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Mental Health Information Centre - Southern Africa

Living with Schizophrenia


Schizophrenia is a severe and disabling illness that affects the brain. Approximately 1% of the population will develop schizophrenia during their lifetime. In spite of the relatively low prevalence, the illness has an enormous impact on the individual and on society in terms of the emotional suffering and financial burden. Schizophrenia typically appears in late adolescence or early adulthood and usually follows a life-long course.

In schizophrenia there is a tendency towards disintegration of the personality. Intermittent episodes of acute psychosis and remission are typical. Research in this field is on-going and we now have a much better understanding of the causes and other factors involved in schizophrenia.


To be diagnosed with schizophrenia, a person must display two or more of the following, each present for a significant portion of time during a one-month period (or less, if successfully treated):

  • delusions (false personal beliefs resulting from an inability to separate real from unreal experiences)
  • hallucinations (auditory hallucinations – i.e. hearing voices that other people do not hear – is the most common type)
  • disorganised speech (vague thoughts, loose association of ideas, thought-blocking and creation of new words [neologisms])
  • grossly disorganised behaviour (e.g. dressing inappropriately, neglecting personal hygiene, social isolation) or catatonic behaviour
  • negative symptoms (e.g. lack of or decline in emotional response, speech, motivation, and concentration)


The exact cause of schizophrenia is unknown. It is likely to be the end result of a complex interaction between genetic, biochemical, developmental and environmental factors. Certain brain abnormalities may be present early in the course of the illness, even perhaps before the onset of clinical symptoms.


Without treatment the course of schizophrenia is chronic, frequently with deterioration in social and occupational functioning, which cause a high degree of disability.
Variables that may be associated with a better outcome include the following:

  • Acute onset of illness
  • Presence of a precipitating event
  • Later age of onset
  • Good pre-illness functioning
  • Presence of mood symptoms (depression or euphoria)
  • Acceptance and support by family and community
  • Positive attitude towards treatment program


A psychiatrist should examine the patient to make the diagnosis. Tests are carried out to exclude medical illnesses. Antipsychotic medications are the most effective treatment for schizophrenia. They help to control symptoms by changing the balance of chemicals in the brain. Common side-effects may include dizziness, sleepiness, weight gain, tremor, feelings of restlessness, slowed movements, increased chance of diabetes and high cholesterol.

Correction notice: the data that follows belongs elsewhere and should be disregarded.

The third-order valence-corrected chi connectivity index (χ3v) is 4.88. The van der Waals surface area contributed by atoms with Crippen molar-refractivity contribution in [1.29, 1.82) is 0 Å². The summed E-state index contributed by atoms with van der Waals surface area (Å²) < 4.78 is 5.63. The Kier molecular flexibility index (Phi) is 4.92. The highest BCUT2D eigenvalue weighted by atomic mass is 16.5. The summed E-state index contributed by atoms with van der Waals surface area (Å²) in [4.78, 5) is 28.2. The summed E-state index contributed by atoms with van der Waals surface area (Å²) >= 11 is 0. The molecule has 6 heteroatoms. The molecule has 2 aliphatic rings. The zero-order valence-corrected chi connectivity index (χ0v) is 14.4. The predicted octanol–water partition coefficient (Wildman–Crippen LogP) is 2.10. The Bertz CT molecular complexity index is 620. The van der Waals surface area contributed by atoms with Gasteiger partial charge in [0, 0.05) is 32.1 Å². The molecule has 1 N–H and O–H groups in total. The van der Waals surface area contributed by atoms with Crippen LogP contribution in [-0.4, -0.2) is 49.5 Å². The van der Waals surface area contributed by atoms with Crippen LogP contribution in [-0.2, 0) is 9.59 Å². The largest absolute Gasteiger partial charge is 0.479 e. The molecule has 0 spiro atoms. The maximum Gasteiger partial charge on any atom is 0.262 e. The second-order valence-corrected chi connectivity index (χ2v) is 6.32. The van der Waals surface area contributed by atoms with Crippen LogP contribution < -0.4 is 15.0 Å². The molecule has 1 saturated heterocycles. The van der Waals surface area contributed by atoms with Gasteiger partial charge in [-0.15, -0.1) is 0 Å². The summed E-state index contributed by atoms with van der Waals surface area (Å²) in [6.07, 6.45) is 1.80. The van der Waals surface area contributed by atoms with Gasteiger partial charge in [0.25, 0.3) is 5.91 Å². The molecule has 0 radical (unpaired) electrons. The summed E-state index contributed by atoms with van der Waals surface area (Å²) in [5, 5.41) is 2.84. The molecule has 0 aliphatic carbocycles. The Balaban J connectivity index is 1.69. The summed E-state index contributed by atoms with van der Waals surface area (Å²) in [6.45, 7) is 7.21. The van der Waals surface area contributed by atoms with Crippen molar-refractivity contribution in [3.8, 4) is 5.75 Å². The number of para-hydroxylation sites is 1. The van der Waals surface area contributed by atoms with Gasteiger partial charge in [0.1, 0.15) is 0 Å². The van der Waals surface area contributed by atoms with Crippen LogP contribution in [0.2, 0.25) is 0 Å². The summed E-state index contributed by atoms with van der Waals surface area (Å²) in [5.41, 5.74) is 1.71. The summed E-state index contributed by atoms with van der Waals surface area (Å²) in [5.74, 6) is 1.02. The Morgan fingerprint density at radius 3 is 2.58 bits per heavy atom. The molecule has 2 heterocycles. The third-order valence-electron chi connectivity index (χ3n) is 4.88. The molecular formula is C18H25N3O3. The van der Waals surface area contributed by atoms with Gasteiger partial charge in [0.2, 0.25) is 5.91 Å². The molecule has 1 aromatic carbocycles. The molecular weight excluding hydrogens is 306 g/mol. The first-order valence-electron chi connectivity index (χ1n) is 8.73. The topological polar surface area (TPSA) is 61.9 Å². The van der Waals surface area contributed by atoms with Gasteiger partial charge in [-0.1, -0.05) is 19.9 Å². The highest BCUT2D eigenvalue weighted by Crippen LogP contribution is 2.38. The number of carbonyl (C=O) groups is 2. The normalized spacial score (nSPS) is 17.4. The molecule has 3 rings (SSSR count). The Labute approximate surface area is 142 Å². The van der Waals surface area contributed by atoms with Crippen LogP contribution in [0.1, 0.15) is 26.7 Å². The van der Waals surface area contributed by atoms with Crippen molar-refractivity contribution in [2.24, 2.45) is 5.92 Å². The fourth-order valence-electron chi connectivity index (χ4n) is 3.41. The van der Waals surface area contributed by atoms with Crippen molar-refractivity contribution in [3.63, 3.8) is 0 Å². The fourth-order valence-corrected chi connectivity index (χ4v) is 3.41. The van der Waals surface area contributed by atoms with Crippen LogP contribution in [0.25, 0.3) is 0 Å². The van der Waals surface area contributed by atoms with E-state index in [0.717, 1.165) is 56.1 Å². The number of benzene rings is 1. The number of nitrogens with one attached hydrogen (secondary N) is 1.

It is usually necessary to admit the patient to a psychiatric unit during an acute episode. There is considerable evidence to show that the longer psychosis remains untreated, the poorer the long-term outcome. A minimum of two years of treatment is recommended for first episode schizophrenia before gradual reduction and discontinuation of medication can be considered. Most psychotic relapses occur as a result of the patient discontinuing medication. Schizophrenia is mostly described as a life-long illness, which means that most people with this condition need to stay on antipsychotic medication for life. Long-term hospitalization is no longer the treatment of choice. The aim is to place the patient back in the community at the highest possible level of functioning. To achieve the highest level of functioning, a combined treatment approach, involving a multi- disciplinary team, i.e. a primary physician, community workers, as well as the family, is necessary.


The outcome for a person with schizophrenia is difficult to predict. Symptoms mostly improve with medication. Supported job training, housing and other community support will be needed. The person with schizophrenia must learn how to take medications correctly and how to manage side-effects. They need to see their doctor often and must learn how to notice early signs of a relapse. Family members should be educated about the disease and offered support. Visit www.supportsabda.co.za for information on carer support.


Crisis intervention implies providing immediate aid to the patient in crisis, e.g. in the case of acute psychosis. Hospitalization or admission to an appropriate facility is recommended if the patient is psychotic or suicidal. The least restrictive and preferred situation is one in which the patient has the ability to agree to admission.

If the patient is considered to be incapable of making an informed decision, the Mental Health Care Act 17 of 2002 provides the state with the power to commit the patient if he/ she is deemed to present a danger to himself/herself or to others. Provisions are made for a 72-hour assessment period which may enable a person to recover from an illness before being committed to a psychiatric hospital.


The Research Unit on Anxiety and Stress Disorders, to which the MHIC is affiliated, was established by the Medical Research Council in 1997. The Unit is located at the Department of Psychiatry of the University of Stellenbosch and researches the psychobiology and treatment of anxiety disorders, including obsessive-compulsive disorder (and spectrum conditions), panic disorder, posttraumatic stress disorder, and social anxiety disorder. For more information about research trials, please visit the website below or contact the MHIC.


Mental Health Topics

In partnership with:

University of Stellenbosch
South African Medical Research Council
University of Cape Town